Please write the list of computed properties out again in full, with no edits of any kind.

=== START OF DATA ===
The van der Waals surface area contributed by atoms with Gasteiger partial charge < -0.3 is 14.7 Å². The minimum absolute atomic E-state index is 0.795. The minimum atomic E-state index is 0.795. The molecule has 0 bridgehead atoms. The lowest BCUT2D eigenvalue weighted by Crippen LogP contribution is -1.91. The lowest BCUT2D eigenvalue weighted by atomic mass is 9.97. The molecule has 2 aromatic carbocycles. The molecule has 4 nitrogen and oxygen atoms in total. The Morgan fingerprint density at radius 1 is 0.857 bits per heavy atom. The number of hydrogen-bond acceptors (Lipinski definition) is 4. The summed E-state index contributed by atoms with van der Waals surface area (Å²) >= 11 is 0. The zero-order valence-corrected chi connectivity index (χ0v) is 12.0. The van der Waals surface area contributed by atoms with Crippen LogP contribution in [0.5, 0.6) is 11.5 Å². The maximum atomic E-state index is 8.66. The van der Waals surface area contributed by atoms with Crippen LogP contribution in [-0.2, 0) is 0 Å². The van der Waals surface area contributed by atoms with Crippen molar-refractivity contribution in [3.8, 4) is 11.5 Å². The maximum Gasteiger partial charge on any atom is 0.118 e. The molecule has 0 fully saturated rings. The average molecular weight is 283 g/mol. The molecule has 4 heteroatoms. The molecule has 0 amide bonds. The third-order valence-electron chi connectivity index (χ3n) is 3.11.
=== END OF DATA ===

The van der Waals surface area contributed by atoms with Gasteiger partial charge < -0.3 is 14.7 Å². The minimum absolute atomic E-state index is 0.795. The minimum atomic E-state index is 0.795. The molecule has 0 bridgehead atoms. The lowest BCUT2D eigenvalue weighted by Crippen LogP contribution is -1.91. The lowest BCUT2D eigenvalue weighted by atomic mass is 9.97. The molecule has 2 aromatic carbocycles. The molecule has 4 nitrogen and oxygen atoms in total. The Morgan fingerprint density at radius 1 is 0.857 bits per heavy atom. The number of hydrogen-bond acceptors (Lipinski definition) is 4. The summed E-state index contributed by atoms with van der Waals surface area (Å²) >= 11 is 0. The zero-order valence-corrected chi connectivity index (χ0v) is 12.0. The van der Waals surface area contributed by atoms with Crippen LogP contribution in [0.5, 0.6) is 11.5 Å². The maximum atomic E-state index is 8.66. The van der Waals surface area contributed by atoms with Crippen LogP contribution in [-0.2, 0) is 0 Å². The van der Waals surface area contributed by atoms with Crippen molar-refractivity contribution in [3.8, 4) is 11.5 Å². The maximum Gasteiger partial charge on any atom is 0.118 e. The molecule has 0 fully saturated rings. The average molecular weight is 283 g/mol. The molecule has 4 heteroatoms. The molecule has 0 amide bonds. The third-order valence-electron chi connectivity index (χ3n) is 3.11.